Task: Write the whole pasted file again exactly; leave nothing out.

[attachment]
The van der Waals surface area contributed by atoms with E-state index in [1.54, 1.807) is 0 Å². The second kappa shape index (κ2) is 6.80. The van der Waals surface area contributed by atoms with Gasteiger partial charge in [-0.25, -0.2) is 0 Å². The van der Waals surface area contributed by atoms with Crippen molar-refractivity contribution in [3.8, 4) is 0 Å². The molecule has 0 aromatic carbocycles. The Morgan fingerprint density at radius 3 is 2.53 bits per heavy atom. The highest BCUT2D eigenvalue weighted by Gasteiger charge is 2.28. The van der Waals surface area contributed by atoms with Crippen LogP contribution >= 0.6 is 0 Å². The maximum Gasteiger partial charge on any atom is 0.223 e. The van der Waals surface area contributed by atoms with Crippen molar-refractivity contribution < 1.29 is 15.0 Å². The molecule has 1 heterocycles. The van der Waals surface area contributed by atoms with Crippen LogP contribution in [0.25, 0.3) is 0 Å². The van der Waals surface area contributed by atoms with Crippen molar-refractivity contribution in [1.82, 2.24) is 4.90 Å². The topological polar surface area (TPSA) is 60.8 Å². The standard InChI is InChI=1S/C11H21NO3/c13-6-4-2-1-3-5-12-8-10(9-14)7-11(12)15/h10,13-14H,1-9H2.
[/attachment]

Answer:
The van der Waals surface area contributed by atoms with E-state index in [1.54, 1.807) is 0 Å². The second kappa shape index (κ2) is 6.80. The van der Waals surface area contributed by atoms with Gasteiger partial charge in [-0.25, -0.2) is 0 Å². The van der Waals surface area contributed by atoms with Crippen molar-refractivity contribution in [3.8, 4) is 0 Å². The molecule has 0 aromatic carbocycles. The Morgan fingerprint density at radius 3 is 2.53 bits per heavy atom. The highest BCUT2D eigenvalue weighted by Gasteiger charge is 2.28. The van der Waals surface area contributed by atoms with Crippen LogP contribution >= 0.6 is 0 Å². The maximum Gasteiger partial charge on any atom is 0.223 e. The van der Waals surface area contributed by atoms with Crippen molar-refractivity contribution < 1.29 is 15.0 Å². The molecule has 1 heterocycles. The van der Waals surface area contributed by atoms with Crippen LogP contribution in [0.25, 0.3) is 0 Å². The van der Waals surface area contributed by atoms with Crippen molar-refractivity contribution in [1.82, 2.24) is 4.90 Å². The topological polar surface area (TPSA) is 60.8 Å². The standard InChI is InChI=1S/C11H21NO3/c13-6-4-2-1-3-5-12-8-10(9-14)7-11(12)15/h10,13-14H,1-9H2.